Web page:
An interactive game-show format teaches adolescents the rules of social communication and behavior, including everything from recognizing emotions to using social white lies and apologizing.
- Use appropriate social communication and social interactions
- Detect and understand others' perspectives
- Boost self-esteem and make friends
There are six Jeopardy-type games for six skill areas (36 games total). Specific aspects of social behavior are addressed:
- Conversations: Learn the key elements of conversations including turn-taking, using appropriate nonverbal behaviors, responding to conversation openers, maintaining conversation, repairing communication errors, and more
- Emotions: Understand emotions and how to express them appropriately including self-control in emotionally-charged situations, understanding others' emotional states, exploring how degrees of emotion affect responses, and more
- Getting Along: Learn the basics such as using kind words, asking appropriate questions, giving constructive criticism, using social white lies, and more
- Interpersonal Negotiation: Understand each party's perspective, find solutions that satisfy both parties, be a good sport, and more
- Making Social Inferences: Practice making accurate inferences and responding appropriately, understand and interpret indirect requests, make appropriate social comments, and more
- Nonverbal Language: Learn to observe and interpret facial expressions and body language
A total of 576 multiple-choice items give a comprehensive and motivating way to learn and practice social skills. The difficulty increases as the games progress across a skill area. Play individually for focused practice and instructions or competitively with two players for review and reinforcement. The scores are automatically calculated and displayed on the screen. All items are narrated.
- Children with limited language skills experience a poor quality of social interactions (Hadley & Rice, 1991; Fujiki et al., 1997; Craig, 1993; Cohen et al., 1998). Such children have greater deficits in social cognitive processing than children with typically-developing language. They have particular deficits in identifying the feelings of each participant in a conflict, identifying and evaluating strategies to overcome obstacles, and knowing when a conflict is resolved (Cohen et al., 1998).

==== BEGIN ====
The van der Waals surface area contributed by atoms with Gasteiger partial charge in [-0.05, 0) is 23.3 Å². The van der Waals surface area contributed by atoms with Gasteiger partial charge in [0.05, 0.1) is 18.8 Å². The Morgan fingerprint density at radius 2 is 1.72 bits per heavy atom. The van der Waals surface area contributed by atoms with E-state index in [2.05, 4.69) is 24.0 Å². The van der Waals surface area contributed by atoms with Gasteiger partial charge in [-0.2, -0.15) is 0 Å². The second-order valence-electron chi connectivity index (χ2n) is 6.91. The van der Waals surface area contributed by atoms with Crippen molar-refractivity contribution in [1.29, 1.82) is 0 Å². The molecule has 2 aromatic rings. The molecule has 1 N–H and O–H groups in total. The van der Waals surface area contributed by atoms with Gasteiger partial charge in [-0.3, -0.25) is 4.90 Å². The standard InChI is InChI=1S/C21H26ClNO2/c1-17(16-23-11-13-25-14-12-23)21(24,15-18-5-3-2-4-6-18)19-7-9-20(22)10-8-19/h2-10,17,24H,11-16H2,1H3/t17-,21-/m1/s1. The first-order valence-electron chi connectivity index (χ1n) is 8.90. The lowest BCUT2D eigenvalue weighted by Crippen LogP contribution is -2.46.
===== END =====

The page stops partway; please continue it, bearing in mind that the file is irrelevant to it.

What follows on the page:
- Social skills intervention can improve children's social cognitive skills (Timler et al., 2005).
- Technology is a proven, effective method of giving children with learning disabilities opportunities to engage in basic drill and practice, simulations, exploratory, or communication activities that are matched to individual need and ability (Hasselbring & Williams-Glaser, 2000).
Spotlight on Social Skills Adolescent Interactive Software incorporates these principles and is also based on expert professional practice.
Cohen, N.J., Menna, R., Vallance, D.D., Barwick, M.A., Im, N., & Horodezky, N.B. (1998). Language, social cognitive processing, and behavioral characteristics of psychiatrically disturbed children with previously identified and unsuspected language impairments. Journal of Child Psychology and Psychiatry, 39, 853-864.
Craig, H. (1993). Social skills of children with specific language impairment: Peer relationships. Language, Speech, and Hearing Services in Schools, 24, 206-215.
Fujiki, M., Brinton, B., Robinson, L.A., & Watson, V. (1997). The ability of children with specific language impairment to participate in a group decision task. Journal of Childhood Communication Development, 18,1-10.
Hadley, P.A., & Rice, M.L. (1991). Conversational responsiveness in speech and language-impaired preschoolers. Journal of Speech and Hearing Research, 34, 1308- 1317.
Hasselbring, T.S., & Williams-Glaser, C.H. (2000, Fall/Winter). Use of computer technology to help students with special needs. Children and Computer Technology, 10(2), 102-122.
Timler, G., Olswang, L., & Coggins, T. (2005). "Do I know what I need to do?" Language, Speech, and Hearing Services in Schools, 36, 73-85.
- WinXP or later
- 512MB RAM
- 1024 x 768 Screen Resolution
- Audio required
- Not available for the MAC